September 6, 2019 11:15 AM, EDT

Trade Deal Before Presidential Election May Suit Beijing

ChinaQilai Shen/Bloomberg News

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Timetables can be fascinating, especially when those used by the leaders of the world’s most powerful countries appear to be vastly different.

President Donald Trump tweeted this week that any trade deal China might secure from America would get “much tougher” upon his re-election. The insinuation being of course that Beijing should really work something out before November 2020.

That same day, Xi Jinping told a gathering of Communist Party officials in Beijing that the challenges facing China will only get more complicated and that these struggles may persist through at least 2049.

Based on those two data points, it would seem the gap between Trump and Xi is about 30 years wide. Though maybe it’s smaller.

Political continuity and long-term planning often are cited as being among China’s strengths. It also has led many to suspect Beijing’s ultimate strategy is to wait Trump out and look to deal with a new administration.

But just as Trump has an election looming, Xi, too, has other considerations he must balance. The economy is an obvious one.

Chinese growth rates are slowing, and the outlook is for that to continue. A number of economists cut their forecasts for 2020 this week after new tariffs took effect Sept. 1.

Not only would a trade deal buttress growth, it would give Beijing the breathing room it needs to deal with the country’s myriad other economic headaches. Dangerous levels of debt, strains in the banking system and a bubbly housing market are a few of them.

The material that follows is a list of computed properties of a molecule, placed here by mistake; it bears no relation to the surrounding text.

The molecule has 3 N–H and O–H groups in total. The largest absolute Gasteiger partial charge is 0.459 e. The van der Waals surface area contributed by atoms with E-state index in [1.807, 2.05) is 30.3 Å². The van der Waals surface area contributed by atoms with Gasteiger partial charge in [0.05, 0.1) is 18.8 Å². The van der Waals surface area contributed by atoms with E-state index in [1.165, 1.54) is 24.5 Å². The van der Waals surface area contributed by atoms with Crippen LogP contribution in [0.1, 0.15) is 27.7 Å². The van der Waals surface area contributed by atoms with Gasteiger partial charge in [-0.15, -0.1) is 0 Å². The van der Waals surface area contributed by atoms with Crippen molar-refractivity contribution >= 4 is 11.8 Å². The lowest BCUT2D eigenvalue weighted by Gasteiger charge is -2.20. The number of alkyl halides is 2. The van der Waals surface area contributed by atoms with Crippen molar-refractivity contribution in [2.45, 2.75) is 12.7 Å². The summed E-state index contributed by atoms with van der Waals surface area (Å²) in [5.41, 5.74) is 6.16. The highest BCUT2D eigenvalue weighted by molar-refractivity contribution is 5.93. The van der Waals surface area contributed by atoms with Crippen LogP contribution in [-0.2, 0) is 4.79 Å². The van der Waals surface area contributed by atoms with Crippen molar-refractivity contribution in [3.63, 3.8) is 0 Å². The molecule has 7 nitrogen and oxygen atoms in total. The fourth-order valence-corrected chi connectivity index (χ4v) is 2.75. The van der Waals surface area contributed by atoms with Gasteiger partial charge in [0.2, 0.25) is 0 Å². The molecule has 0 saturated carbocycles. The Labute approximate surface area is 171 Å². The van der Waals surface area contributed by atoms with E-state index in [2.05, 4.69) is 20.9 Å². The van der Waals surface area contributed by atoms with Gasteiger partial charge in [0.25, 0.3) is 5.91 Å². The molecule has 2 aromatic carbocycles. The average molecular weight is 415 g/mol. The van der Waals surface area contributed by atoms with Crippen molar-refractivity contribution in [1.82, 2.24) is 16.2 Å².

And even if China waits out Trump, there’s no guarantee a new administration would be any easier to deal with. Ultimately, there are plenty of reasons why a deal before November 2020 would suit Beijing just fine.

Hong Kong

Chief Executive Carrie Lam made her biggest concession yet to protesters who have rocked the city with sometimes violent demonstrations for the past three months. She announced this week that proposed legislation allowing extradition to China, the issue that sparked the unrest, was being formally withdrawn. Hong Kong’s stock market reacted to the news with its biggest surge since 2011, but it didn’t satisfy many protesters, who called Lam’s move too little, too late. With more demonstrations called for this weekend, we should have a better grasp by Sept. 9 on how much ⁠— if at all ⁠— closer the situation has moved toward resolution.

Huawei Counters

The Chinese tech giant struck back against Washington this week by levying a litany of allegations against the U.S. government. Huawei’s claims included assertions that federal agents have been sent to its employees’ homes and even impersonated staff to try to entrap those working for the company. The stakes are high for Huawei, which said last month its mobile phone unit might lose $10 billion of business because of restrictions on what American technology it can buy. Its lead in 5G wireless equipment also is under threat as the U.S. pushes allies to ban its gear.

Pork Prices

In a sign of how much havoc African swine fever is beginning to wreak in China, the city of Nanning began limiting not only the price at which pork can be sold, but also how much each customer can buy. Because it is a staple of most Chinese dinner tables, the price and availability of pork can be a sensitive issue. That can help explain why it now appears that local governments may have been keeping Beijing in the dark about how serious the problem was. Vice Premier Hu Chunhua, who also is a member of the 25-member Politburo, late last week called the situation “much grimmer than we have been informed.”